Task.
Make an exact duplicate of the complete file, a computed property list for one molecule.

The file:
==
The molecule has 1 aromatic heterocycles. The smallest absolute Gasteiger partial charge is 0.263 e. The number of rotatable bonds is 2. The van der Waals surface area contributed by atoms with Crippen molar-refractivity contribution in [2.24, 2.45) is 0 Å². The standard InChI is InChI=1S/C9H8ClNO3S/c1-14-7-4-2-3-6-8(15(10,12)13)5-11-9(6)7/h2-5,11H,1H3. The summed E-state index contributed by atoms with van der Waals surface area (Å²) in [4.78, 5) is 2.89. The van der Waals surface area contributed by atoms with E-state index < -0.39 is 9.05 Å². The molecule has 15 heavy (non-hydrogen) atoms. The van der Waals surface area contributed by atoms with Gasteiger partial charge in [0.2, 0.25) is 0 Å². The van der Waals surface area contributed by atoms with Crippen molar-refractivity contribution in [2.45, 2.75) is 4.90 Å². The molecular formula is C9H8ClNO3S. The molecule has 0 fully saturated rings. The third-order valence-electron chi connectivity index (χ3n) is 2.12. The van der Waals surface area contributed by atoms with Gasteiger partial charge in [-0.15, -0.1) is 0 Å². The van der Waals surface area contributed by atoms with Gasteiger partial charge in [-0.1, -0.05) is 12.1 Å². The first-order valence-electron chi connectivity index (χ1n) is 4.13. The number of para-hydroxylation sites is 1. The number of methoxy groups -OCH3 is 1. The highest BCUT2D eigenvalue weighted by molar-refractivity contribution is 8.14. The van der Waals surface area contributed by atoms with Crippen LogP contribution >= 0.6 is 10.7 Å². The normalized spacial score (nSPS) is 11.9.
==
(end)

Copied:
The molecule has 1 aromatic heterocycles. The smallest absolute Gasteiger partial charge is 0.263 e. The number of rotatable bonds is 2. The van der Waals surface area contributed by atoms with Crippen molar-refractivity contribution in [2.24, 2.45) is 0 Å². The standard InChI is InChI=1S/C9H8ClNO3S/c1-14-7-4-2-3-6-8(15(10,12)13)5-11-9(6)7/h2-5,11H,1H3. The summed E-state index contributed by atoms with van der Waals surface area (Å²) in [4.78, 5) is 2.89. The van der Waals surface area contributed by atoms with E-state index < -0.39 is 9.05 Å². The molecule has 15 heavy (non-hydrogen) atoms. The van der Waals surface area contributed by atoms with Gasteiger partial charge in [0.2, 0.25) is 0 Å². The van der Waals surface area contributed by atoms with Crippen molar-refractivity contribution in [2.45, 2.75) is 4.90 Å². The molecular formula is C9H8ClNO3S. The molecule has 0 fully saturated rings. The third-order valence-electron chi connectivity index (χ3n) is 2.12. The van der Waals surface area contributed by atoms with Gasteiger partial charge in [-0.15, -0.1) is 0 Å². The van der Waals surface area contributed by atoms with Gasteiger partial charge in [-0.1, -0.05) is 12.1 Å². The first-order valence-electron chi connectivity index (χ1n) is 4.13. The number of para-hydroxylation sites is 1. The number of methoxy groups -OCH3 is 1. The highest BCUT2D eigenvalue weighted by molar-refractivity contribution is 8.14. The van der Waals surface area contributed by atoms with Crippen LogP contribution >= 0.6 is 10.7 Å². The normalized spacial score (nSPS) is 11.9.